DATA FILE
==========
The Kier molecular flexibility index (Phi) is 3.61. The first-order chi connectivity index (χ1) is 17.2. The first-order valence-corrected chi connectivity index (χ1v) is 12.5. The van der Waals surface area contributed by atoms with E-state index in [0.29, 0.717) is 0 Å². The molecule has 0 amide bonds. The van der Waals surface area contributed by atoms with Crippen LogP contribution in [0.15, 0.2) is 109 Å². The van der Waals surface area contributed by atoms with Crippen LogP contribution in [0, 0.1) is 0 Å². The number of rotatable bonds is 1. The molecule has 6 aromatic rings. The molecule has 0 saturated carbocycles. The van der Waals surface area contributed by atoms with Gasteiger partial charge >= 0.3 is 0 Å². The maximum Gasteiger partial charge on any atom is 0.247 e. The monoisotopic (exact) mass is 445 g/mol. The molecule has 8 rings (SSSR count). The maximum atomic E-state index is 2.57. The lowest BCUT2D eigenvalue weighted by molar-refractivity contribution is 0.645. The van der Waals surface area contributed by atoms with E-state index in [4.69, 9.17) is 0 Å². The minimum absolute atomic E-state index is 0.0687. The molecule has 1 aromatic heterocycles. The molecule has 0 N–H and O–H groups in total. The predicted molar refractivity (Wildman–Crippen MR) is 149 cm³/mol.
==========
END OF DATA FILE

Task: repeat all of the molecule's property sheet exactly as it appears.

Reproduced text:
The Kier molecular flexibility index (Phi) is 3.61. The first-order chi connectivity index (χ1) is 17.2. The first-order valence-corrected chi connectivity index (χ1v) is 12.5. The van der Waals surface area contributed by atoms with E-state index in [0.29, 0.717) is 0 Å². The molecule has 0 amide bonds. The van der Waals surface area contributed by atoms with Crippen LogP contribution in [0.15, 0.2) is 109 Å². The van der Waals surface area contributed by atoms with Crippen LogP contribution in [0, 0.1) is 0 Å². The number of rotatable bonds is 1. The molecule has 6 aromatic rings. The molecule has 0 saturated carbocycles. The van der Waals surface area contributed by atoms with Gasteiger partial charge >= 0.3 is 0 Å². The maximum Gasteiger partial charge on any atom is 0.247 e. The monoisotopic (exact) mass is 445 g/mol. The molecule has 8 rings (SSSR count). The maximum atomic E-state index is 2.57. The lowest BCUT2D eigenvalue weighted by molar-refractivity contribution is 0.645. The van der Waals surface area contributed by atoms with E-state index in [4.69, 9.17) is 0 Å². The minimum absolute atomic E-state index is 0.0687. The molecule has 1 aromatic heterocycles. The molecule has 0 N–H and O–H groups in total. The predicted molar refractivity (Wildman–Crippen MR) is 149 cm³/mol.